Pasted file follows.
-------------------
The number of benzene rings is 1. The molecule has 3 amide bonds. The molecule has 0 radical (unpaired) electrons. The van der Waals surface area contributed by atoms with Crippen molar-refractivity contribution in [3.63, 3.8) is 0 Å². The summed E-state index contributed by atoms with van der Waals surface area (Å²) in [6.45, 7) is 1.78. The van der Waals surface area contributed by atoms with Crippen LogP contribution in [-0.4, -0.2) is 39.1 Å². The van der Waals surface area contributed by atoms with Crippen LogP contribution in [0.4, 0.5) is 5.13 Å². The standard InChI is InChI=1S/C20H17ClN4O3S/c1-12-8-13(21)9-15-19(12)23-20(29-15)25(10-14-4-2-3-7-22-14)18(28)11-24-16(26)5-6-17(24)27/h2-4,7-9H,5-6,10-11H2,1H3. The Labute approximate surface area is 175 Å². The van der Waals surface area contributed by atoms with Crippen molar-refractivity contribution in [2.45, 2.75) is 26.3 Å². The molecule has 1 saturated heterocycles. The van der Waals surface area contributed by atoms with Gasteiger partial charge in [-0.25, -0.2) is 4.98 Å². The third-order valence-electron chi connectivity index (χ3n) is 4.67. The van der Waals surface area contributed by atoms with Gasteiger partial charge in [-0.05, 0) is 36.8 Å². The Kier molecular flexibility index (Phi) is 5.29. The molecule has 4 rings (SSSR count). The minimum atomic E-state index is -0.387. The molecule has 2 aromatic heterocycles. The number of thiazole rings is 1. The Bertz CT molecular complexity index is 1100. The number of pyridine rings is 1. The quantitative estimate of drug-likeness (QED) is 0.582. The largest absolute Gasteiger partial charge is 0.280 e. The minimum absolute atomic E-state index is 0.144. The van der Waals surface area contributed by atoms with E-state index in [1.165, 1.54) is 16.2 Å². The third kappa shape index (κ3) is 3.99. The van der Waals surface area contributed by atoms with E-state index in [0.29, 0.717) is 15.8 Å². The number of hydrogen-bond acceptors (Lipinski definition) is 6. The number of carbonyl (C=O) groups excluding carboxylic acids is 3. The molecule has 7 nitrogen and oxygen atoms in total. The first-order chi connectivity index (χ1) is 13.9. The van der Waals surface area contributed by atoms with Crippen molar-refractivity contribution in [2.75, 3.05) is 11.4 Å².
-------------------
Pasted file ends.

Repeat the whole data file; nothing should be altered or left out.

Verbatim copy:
The number of benzene rings is 1. The molecule has 3 amide bonds. The molecule has 0 radical (unpaired) electrons. The van der Waals surface area contributed by atoms with Crippen molar-refractivity contribution in [3.63, 3.8) is 0 Å². The summed E-state index contributed by atoms with van der Waals surface area (Å²) in [6.45, 7) is 1.78. The van der Waals surface area contributed by atoms with Crippen LogP contribution in [-0.4, -0.2) is 39.1 Å². The van der Waals surface area contributed by atoms with Crippen LogP contribution in [0.4, 0.5) is 5.13 Å². The standard InChI is InChI=1S/C20H17ClN4O3S/c1-12-8-13(21)9-15-19(12)23-20(29-15)25(10-14-4-2-3-7-22-14)18(28)11-24-16(26)5-6-17(24)27/h2-4,7-9H,5-6,10-11H2,1H3. The Labute approximate surface area is 175 Å². The van der Waals surface area contributed by atoms with Crippen molar-refractivity contribution in [2.45, 2.75) is 26.3 Å². The molecule has 1 saturated heterocycles. The van der Waals surface area contributed by atoms with Gasteiger partial charge in [-0.25, -0.2) is 4.98 Å². The third-order valence-electron chi connectivity index (χ3n) is 4.67. The van der Waals surface area contributed by atoms with Gasteiger partial charge in [-0.05, 0) is 36.8 Å². The Kier molecular flexibility index (Phi) is 5.29. The molecule has 4 rings (SSSR count). The minimum atomic E-state index is -0.387. The molecule has 2 aromatic heterocycles. The number of thiazole rings is 1. The Bertz CT molecular complexity index is 1100. The number of pyridine rings is 1. The quantitative estimate of drug-likeness (QED) is 0.582. The largest absolute Gasteiger partial charge is 0.280 e. The minimum absolute atomic E-state index is 0.144. The van der Waals surface area contributed by atoms with E-state index in [1.165, 1.54) is 16.2 Å². The third kappa shape index (κ3) is 3.99. The van der Waals surface area contributed by atoms with E-state index in [0.29, 0.717) is 15.8 Å². The number of hydrogen-bond acceptors (Lipinski definition) is 6. The number of carbonyl (C=O) groups excluding carboxylic acids is 3. The molecule has 7 nitrogen and oxygen atoms in total. The first-order chi connectivity index (χ1) is 13.9. The van der Waals surface area contributed by atoms with Crippen molar-refractivity contribution in [2.75, 3.05) is 11.4 Å².